Saturday, 10 June 2017

Dark Music Review – Deus Sive Natura

Dark Music Review – Deus Sive Natura

Review Written By Casey Douglass


Deus Sive Natura Art

Drone veteran Creation VI (Russia) presents us with his debut album on Cryo Chamber.

The cold wind howls outside the warm yurt, the shaman inside prepares the pipe. The inhale is deep. With the exhale he starts throat singing. The smoke dances between drums and bells raised by the rest of the tribe. Sweaty face sway and glazed eyes blink in rhythm with the beat.

This album is a journey of us humans moving through the ages in our universe. Trying to figure out our place within it as we forge myths and philosophies. Build megaliths and temples. Send our prayers into space and bide our time waiting for the miracle.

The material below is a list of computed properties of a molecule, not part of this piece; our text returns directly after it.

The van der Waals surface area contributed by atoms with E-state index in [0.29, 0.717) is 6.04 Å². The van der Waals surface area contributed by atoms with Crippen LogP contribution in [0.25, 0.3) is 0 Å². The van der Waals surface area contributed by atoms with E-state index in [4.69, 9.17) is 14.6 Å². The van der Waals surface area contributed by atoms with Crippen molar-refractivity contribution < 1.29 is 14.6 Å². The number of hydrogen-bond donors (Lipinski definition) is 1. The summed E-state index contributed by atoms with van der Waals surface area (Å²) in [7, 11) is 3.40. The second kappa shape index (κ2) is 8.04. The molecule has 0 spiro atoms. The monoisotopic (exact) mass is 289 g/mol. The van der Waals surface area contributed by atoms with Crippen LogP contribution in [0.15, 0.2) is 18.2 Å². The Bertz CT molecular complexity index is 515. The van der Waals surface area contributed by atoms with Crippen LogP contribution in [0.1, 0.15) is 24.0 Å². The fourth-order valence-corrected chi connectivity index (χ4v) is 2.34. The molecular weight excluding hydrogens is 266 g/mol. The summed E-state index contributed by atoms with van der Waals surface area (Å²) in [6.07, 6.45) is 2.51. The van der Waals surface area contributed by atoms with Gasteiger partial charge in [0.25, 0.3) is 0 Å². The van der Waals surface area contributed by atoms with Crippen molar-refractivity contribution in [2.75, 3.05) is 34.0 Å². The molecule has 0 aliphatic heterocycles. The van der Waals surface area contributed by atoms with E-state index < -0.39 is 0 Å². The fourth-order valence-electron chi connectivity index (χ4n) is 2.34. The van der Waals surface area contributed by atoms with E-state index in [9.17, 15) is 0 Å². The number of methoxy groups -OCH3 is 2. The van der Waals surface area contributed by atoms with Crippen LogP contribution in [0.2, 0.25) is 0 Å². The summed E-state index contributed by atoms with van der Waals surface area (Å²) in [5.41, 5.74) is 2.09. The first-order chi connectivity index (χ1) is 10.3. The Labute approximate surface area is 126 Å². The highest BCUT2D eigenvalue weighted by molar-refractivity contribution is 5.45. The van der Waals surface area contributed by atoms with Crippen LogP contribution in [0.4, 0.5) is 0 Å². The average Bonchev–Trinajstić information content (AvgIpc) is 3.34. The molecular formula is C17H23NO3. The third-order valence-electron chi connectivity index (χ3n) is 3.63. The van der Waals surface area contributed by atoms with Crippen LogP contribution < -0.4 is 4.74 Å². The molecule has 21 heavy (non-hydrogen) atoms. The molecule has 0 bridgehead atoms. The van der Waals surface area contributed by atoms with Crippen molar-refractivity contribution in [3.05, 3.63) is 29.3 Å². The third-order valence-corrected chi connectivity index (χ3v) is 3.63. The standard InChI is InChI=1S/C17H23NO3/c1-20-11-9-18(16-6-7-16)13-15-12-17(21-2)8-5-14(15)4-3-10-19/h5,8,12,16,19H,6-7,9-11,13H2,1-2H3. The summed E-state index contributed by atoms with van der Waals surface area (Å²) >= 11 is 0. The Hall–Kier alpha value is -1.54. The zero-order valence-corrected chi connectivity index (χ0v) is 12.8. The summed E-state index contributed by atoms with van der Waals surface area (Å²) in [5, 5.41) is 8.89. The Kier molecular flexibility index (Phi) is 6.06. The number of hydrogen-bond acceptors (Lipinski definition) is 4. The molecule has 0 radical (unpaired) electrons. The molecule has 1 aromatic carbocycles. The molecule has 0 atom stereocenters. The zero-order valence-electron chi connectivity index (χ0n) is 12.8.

Recorded on old tapes for a fuzzy warmth. This album uses a lot of acoustic instruments like blockflute, chinese flute (hulusi), shruti-box, harmonica, ocarina, kazoo, bells, chimes, seeds & seedpods. Tribal drums make you feel like you are in the middle of a hypnotic ritual. Recommended for you who enjoy Ugasanie and Paleowolf and field recordings.


I first encountered Creation VI’s work when I reviewed his Myth about Flat World album last year. It was one of the most peaceful dark ambient albums that I had listened to, and it regularly lulled me to sleep (in a good way, that wasn’t a way of saying it was dull, far from it). When I saw Deus Sive Natura (god or nature) appear on Cryo Chamber, I was extremely interested in hearing what he’d created this time. What I found was an album that made use of the kind of shamanic beat and chants that helped me remember how I first began looking for darker, grittier music.